Research interests:

The laboratory is broadly interested in the biology of time; from unicellular organisms to more complex animals, including humans. We employ a wide range of methods to examine how time is represented and controlled at genomic, epigenomic, physiological and behavioural levels. Current questions focus on the role of reversible DNA methylation at targeted and genome-wide regions; for the regulation of 1) circannual rhythms in reproduction and metabolism; 2) female reproductive cycles; and 3) immune function.

Career history:

Dr Tyler Stevenson is a Behavioural Neurobiologist. He received undergraduate training under the guidance of Dr. Scott MacDougall-Shackleton at the University of Western Ontario. Tyler then pursued graduate research training in the Department of Psychological and Brain Sciences, at The Johns Hopkins University. There he worked under the supervision of Dr Gregory Ball and conducted a range of experiments that examined how environmental cues can regulate neural and genomic plasticity in the avian brain. After his graduate training, Tyler was a Research Fellow in the Institute for Mind and Biology at the University of Chicago. While in Chicago, Tyler worked closely with Dr. Brian Prendergast and identified marked light induced plasticity in DNA methylation within the adult mammalian brain and immune system. Tyler’s work at the University of Aberdeen is currently focussed on identifying novel genomic and epigenomic mechanisms that underly the integration of environmental and endogenous signals; and how this plasticity at a mechanistic level leads to adaptive changes in physiology & behaviour.

Active research projects:

Not available

Recent publications:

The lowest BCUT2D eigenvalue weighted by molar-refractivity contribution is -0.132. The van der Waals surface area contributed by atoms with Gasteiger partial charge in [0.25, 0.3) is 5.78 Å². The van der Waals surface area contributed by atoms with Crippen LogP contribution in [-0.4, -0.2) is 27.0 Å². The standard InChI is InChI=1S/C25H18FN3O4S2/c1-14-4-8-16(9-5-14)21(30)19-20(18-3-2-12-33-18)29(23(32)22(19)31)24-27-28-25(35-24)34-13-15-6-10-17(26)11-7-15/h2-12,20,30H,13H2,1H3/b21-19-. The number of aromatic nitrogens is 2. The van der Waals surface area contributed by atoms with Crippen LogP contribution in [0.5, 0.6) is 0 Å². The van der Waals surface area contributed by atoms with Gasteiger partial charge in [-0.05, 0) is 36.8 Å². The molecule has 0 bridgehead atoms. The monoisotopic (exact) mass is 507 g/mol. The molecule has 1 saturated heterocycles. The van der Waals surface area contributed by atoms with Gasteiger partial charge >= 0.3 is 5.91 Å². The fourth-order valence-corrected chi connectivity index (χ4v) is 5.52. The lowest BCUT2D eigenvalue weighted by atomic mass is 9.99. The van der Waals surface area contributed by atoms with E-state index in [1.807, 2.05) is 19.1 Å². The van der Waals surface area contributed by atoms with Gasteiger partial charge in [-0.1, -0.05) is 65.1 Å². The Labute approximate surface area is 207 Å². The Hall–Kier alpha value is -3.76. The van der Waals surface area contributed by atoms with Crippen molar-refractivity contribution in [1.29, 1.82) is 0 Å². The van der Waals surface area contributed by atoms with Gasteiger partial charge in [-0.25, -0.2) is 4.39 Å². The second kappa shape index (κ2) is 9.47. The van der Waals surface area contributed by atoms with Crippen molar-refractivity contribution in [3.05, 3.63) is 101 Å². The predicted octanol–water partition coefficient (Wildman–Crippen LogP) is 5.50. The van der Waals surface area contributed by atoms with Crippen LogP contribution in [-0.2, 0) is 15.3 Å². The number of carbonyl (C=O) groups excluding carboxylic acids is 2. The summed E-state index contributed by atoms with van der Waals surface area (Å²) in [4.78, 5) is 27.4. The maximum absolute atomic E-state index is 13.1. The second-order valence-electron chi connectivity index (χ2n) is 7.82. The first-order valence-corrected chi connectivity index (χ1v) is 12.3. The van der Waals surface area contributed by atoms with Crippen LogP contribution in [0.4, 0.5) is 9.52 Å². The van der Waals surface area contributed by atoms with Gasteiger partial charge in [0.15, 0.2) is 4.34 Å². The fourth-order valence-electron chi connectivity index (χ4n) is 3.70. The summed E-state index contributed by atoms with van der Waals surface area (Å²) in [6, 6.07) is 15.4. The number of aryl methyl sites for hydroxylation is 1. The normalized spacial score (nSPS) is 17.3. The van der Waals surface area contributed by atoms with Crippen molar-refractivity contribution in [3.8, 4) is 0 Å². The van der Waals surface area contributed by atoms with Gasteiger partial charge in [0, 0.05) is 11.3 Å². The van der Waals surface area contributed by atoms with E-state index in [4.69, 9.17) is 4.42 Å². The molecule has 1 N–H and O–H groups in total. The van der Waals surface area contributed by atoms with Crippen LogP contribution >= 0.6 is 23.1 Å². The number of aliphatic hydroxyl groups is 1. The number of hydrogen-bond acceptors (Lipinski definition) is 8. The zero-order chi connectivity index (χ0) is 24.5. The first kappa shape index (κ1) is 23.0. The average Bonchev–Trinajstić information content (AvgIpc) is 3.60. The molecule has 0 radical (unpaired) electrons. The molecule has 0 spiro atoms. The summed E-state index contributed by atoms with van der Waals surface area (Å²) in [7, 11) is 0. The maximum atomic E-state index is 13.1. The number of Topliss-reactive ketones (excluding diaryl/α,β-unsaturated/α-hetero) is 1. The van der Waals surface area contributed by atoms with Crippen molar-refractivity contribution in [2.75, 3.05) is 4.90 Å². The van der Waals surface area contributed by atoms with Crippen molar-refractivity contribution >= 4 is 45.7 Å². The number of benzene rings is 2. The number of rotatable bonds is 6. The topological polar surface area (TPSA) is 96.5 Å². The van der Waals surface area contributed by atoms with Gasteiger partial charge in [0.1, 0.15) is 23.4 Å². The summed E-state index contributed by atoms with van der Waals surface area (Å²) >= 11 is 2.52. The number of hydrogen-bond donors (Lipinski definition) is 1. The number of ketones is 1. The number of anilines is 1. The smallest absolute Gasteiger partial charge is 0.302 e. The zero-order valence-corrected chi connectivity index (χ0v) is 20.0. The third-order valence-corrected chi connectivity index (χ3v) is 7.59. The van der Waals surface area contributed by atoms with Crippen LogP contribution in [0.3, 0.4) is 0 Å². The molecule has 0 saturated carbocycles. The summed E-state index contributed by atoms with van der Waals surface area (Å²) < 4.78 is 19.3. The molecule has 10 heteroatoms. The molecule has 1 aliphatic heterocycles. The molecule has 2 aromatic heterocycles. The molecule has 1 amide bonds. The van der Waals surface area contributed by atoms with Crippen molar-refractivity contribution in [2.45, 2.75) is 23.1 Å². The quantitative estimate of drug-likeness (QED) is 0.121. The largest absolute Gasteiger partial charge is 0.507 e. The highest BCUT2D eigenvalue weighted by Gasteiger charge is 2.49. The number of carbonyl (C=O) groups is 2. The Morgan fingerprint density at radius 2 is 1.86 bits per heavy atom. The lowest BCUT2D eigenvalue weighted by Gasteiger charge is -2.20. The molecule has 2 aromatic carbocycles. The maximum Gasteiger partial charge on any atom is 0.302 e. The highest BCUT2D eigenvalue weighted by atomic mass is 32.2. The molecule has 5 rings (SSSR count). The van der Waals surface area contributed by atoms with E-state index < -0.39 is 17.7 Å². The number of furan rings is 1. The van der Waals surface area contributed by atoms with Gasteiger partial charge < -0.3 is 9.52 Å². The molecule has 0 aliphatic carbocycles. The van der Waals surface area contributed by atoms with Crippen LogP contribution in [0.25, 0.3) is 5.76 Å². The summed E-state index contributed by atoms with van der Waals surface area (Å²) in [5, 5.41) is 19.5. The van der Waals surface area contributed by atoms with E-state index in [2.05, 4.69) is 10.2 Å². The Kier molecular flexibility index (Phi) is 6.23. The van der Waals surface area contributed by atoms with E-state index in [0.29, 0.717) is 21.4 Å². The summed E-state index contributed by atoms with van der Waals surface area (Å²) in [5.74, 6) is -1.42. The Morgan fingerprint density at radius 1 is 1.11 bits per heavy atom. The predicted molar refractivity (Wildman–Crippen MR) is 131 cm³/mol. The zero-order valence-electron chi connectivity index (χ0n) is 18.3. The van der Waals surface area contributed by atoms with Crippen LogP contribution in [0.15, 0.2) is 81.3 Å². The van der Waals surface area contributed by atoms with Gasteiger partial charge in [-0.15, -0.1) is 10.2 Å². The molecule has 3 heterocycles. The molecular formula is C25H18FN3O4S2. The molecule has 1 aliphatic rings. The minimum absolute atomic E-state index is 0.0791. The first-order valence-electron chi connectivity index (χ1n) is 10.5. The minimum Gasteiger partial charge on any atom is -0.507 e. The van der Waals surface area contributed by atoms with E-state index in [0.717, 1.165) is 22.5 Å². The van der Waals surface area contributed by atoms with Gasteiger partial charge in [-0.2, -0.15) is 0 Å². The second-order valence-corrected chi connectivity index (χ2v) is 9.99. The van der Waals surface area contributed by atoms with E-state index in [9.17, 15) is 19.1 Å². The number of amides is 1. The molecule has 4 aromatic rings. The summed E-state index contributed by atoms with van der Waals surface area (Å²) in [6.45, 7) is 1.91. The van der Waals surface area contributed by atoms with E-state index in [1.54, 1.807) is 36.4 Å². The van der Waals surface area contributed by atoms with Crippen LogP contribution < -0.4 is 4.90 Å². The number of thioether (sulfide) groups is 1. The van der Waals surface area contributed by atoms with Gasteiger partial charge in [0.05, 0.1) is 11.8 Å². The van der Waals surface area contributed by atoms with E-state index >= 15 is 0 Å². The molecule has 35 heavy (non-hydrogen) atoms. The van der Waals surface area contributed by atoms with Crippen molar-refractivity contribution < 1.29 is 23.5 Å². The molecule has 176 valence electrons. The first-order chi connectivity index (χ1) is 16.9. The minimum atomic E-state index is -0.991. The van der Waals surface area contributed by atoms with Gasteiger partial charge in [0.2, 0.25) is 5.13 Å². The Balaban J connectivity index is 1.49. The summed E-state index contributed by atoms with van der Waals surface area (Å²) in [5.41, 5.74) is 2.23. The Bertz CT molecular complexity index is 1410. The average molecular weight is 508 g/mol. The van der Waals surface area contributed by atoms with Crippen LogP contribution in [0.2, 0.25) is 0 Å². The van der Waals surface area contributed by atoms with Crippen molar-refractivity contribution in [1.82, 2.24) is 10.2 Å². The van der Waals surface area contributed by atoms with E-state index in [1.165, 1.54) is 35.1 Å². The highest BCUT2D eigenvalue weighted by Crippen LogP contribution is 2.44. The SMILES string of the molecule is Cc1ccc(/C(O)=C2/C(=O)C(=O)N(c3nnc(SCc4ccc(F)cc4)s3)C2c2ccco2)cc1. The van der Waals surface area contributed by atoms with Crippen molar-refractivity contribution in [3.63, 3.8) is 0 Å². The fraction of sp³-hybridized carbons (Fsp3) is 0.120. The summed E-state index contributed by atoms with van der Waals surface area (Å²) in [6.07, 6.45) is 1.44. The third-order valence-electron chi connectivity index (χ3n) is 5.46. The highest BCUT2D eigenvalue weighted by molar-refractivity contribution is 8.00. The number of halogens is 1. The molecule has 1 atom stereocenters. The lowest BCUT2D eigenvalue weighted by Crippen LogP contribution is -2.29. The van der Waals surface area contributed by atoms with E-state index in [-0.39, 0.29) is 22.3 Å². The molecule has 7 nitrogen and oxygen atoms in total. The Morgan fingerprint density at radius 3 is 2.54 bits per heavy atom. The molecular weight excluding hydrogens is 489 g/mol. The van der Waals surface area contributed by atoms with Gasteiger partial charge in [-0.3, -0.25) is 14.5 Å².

Banks, R., Delibegovic, M. & Stevenson, T. ‘Photoperiod- and Triiodothyronine-Dependent Regulation of Reproductive Neuropeptides, Proinflammatory Cytokines, and Peripheral Physiology in Siberian Hamsters (Phodopus sungorus)’. Journal of Biological Rhythms.

Stevenson, TJ. & Prendergast, BJ. (2015). ‘Photoperiodic time measurement and seasonal immunological plasticity’. Frontiers in Neuroendocrinology, vol 37, pp. 76-88.

Stevenson, TJ., Visser, ME., Arnold, W., Barrett, P., Biello, S., Dawson, A., Denlinger, DL., Dominoni, D., Ebling, FJ., Elton, S., Evans, N., Ferguson, HM., Foster, RG., Hau, M., Haydon, DT., Hazlerigg, DG., Heideman, P., Hopcraft, JGC., Jonsson, NN., Kronfeld-Schor, N., Kumar, V., Lincoln, GA., MacLeod, R., Martin, SAM., Martinez-Bakker, M., Nelson, RJ., Reed, T., Robinson, JE., Rock, D., Schwartz, WJ., Steffan-Dewenter, I., Tauber, E., Thackeray, SJ., Umstatter, C., Yoshimura, T. & Helm, B. (2015). ‘Disrupted seasonal biology impacts health, food security and ecosystems’. Proceedings of the Royal Society of London. B, Biological Sciences, vol 282, no. 1817, 20151453.

Stevenson, TJ. & Prendergast, BJ. (2013). ‘Reversible DNA methylation regulates seasonal photoperiodic time measurement’. PNAS, vol 110, no. 41, pp. 16651-16656.

Stevenson, TJ. & Ball, GF. (2012). ‘Disruption of neuropsin mRNA expression via RNA interference facilitates the photoinduced increase in thyrotropin-stimulating subunit β in birds’. European Journal of Neuroscience, vol 36, no. 6, pp. 2859.